REGINA -- Captain Denise Walters caught the flying bug early while growing up in Moose Jaw.

“I would rake up leaves and jump off the garage roof and try and make flying contraptions when I was small,” Walters said on Monday. “I have no idea where it came from. I’ve just always wanted to fly.”

Now, Walters flies a Boeing 777 with Air Canada. It’s the largest aircraft in the fleet, seating up to 450 passengers and with a cruising speed of nearly 900 kilometres per hour.

“It’s a huge responsibility and I take it very seriously,” she said. “I study a lot on my own time at home just to stay current on everything because there’s so much you have to know all the time.”

Family members of Walters still live in Moose Jaw, and they enjoy the perks of her jet-setting lifestyle. 

“Layovers, Europe is my favourite,” she said. “My mom always puts in an order from European grocery stores, so that’s kind of neat.”

It’s more than just her family gleaming with pride over her position.

Retired Air Canada Boeing 777 First Officer, Nanette Jozwiak, was Walters’ instructor for the first part of her 777 training.

“It’s really every pilot’s dream to be a captain on a wide body airplane and Denise has reached that,” Jozwiak said.  “She is a very humble individual, but the position that she holds is the highest position that you can hold at Air Canada and I’m really proud of her.”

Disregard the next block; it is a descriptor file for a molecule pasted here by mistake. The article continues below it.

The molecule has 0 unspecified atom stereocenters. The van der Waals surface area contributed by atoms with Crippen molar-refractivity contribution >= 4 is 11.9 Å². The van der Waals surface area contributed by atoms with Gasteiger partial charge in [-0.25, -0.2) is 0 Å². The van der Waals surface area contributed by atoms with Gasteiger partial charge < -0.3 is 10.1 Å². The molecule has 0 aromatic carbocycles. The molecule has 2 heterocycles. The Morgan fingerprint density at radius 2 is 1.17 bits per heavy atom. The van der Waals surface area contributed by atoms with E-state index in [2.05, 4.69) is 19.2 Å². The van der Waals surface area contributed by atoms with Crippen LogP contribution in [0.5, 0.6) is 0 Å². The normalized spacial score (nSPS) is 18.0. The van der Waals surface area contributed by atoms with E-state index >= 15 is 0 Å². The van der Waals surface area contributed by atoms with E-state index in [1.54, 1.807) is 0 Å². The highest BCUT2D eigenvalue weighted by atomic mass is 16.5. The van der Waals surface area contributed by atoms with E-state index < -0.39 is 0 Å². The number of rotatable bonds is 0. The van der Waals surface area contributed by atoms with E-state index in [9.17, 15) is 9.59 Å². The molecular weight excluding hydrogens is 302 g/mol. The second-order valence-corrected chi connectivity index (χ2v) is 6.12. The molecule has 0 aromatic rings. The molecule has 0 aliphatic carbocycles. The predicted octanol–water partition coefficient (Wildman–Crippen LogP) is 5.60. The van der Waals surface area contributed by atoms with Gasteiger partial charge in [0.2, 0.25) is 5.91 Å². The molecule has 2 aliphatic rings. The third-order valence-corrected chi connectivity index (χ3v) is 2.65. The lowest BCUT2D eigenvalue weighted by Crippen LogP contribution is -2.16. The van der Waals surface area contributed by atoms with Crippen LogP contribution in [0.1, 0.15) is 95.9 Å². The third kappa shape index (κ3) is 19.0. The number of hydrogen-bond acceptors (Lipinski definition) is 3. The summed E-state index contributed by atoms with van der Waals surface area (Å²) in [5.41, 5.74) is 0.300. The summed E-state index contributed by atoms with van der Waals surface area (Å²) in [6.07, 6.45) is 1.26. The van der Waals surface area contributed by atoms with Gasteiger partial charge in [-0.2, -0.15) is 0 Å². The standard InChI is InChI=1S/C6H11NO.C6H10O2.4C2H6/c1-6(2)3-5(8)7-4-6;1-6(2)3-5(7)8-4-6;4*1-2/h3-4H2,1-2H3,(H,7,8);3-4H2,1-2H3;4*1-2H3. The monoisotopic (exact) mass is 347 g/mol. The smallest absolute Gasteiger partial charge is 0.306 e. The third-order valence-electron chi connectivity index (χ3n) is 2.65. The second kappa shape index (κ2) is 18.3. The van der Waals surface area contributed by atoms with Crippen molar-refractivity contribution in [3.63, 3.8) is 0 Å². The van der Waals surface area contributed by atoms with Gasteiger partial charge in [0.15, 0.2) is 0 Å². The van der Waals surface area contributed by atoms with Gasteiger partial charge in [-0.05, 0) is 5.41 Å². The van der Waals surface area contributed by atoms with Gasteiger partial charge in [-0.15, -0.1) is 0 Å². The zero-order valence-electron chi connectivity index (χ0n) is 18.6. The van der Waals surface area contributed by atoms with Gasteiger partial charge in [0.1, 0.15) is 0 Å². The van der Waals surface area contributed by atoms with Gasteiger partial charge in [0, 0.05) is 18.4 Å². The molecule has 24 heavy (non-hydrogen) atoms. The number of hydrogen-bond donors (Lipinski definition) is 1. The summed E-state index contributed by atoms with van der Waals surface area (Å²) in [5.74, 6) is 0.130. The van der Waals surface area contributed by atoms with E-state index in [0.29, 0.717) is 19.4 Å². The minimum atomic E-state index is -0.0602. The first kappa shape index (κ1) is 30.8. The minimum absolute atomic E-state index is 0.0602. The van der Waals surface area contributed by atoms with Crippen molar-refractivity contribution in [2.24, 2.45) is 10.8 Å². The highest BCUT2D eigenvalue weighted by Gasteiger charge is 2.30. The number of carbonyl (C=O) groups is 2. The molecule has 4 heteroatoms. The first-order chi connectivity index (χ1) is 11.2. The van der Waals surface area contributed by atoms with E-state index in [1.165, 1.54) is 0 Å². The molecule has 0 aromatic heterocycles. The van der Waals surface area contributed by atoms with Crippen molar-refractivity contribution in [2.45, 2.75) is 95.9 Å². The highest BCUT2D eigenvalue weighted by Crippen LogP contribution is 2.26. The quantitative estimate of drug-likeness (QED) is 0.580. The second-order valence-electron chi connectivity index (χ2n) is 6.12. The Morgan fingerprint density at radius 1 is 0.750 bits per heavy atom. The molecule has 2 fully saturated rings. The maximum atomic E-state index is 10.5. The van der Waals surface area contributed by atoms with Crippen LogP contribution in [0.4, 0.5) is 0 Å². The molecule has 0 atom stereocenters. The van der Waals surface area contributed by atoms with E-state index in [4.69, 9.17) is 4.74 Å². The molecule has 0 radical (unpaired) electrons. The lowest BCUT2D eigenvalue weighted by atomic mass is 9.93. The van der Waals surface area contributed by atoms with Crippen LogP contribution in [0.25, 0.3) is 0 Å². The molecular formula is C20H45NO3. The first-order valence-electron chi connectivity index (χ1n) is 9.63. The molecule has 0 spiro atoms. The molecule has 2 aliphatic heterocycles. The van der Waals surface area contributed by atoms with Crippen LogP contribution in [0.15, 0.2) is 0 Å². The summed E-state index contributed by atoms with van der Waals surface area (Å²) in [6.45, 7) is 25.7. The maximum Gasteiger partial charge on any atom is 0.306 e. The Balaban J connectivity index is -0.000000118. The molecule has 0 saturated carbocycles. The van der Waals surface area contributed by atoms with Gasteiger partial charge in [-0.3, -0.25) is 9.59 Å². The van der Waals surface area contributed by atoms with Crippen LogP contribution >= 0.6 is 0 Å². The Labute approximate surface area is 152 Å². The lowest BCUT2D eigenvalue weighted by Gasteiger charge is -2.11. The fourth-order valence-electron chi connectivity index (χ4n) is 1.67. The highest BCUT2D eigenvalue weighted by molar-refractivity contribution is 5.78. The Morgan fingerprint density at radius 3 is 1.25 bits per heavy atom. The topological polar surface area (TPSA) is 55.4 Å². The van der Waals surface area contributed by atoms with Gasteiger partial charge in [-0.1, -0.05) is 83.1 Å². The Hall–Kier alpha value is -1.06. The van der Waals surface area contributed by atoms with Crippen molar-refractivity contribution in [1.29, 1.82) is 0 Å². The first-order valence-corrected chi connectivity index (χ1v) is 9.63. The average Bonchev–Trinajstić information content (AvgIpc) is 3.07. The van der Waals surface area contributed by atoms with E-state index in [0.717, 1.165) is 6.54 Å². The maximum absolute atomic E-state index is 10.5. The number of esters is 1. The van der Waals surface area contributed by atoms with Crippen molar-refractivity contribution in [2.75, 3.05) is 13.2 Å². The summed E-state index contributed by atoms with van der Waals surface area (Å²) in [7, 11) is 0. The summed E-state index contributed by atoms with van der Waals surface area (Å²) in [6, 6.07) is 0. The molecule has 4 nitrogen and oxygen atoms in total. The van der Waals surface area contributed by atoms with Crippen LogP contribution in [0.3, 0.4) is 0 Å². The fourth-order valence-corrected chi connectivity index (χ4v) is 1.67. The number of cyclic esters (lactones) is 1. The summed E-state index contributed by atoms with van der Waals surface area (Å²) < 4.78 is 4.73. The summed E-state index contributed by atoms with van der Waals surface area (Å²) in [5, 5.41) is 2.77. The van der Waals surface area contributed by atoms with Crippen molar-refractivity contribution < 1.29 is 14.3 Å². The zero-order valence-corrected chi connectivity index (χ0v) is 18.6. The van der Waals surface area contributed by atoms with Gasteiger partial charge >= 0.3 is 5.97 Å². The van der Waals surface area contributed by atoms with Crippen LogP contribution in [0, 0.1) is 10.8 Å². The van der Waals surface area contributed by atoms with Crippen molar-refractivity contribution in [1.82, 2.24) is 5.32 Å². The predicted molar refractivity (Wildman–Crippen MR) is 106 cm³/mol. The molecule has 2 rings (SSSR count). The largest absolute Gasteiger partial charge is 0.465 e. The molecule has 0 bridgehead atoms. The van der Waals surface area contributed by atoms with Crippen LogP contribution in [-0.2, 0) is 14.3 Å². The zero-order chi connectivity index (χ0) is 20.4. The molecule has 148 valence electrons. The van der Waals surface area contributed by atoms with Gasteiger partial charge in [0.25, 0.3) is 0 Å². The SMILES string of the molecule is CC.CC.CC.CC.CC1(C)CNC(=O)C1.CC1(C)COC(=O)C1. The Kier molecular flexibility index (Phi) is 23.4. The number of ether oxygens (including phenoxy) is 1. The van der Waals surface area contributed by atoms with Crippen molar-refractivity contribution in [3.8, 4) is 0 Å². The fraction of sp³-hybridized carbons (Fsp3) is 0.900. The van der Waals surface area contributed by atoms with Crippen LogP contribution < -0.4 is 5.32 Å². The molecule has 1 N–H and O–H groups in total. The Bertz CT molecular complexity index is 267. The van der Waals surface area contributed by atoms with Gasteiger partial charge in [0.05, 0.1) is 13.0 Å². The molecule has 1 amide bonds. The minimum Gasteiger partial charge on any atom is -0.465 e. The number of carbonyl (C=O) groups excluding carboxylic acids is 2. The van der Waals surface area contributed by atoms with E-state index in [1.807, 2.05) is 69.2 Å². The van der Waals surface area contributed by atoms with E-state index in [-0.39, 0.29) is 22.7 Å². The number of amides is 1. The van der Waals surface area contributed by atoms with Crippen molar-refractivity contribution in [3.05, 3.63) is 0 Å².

Jozwiak said she sees more women training to be pilots now. However, it’s still a field dominated by men.

Jozwiak recalled one passenger’s reaction to an all women flight crew she was flying with.

“This gentleman got on and he looked at the two of us and he said to the person in charge, ‘Those two ladies aren’t going to be flying us down to Barbados, are they?’ And she said, ‘Yes sir they are and if you’re not happy, there’s the exit door,’” she said.

Regina Flying Club General Manager Audrey Kahovec said she didn’t have many women in aviation to look up to, but she was always inspired by Walters.

“I remember when I got the fly bug, my friend telling me, ‘Well my aunty, she’s a pilot and she works at Air Canada,’ and I remember thinking to myself, wow, I’m not going to be the first woman doing this,” she said. “There are other women that are in this industry, and for me, that was inspirational,” Kahovec said.  

Regardless of age or gender identity, Kahovec said it’s never too late to find a new passion and learn a new skill. 

Walters agreed.

“That’s part of the reason why we’re here is to inspire any young women or girls who feel like they might have an aptitude for aviation,” she said.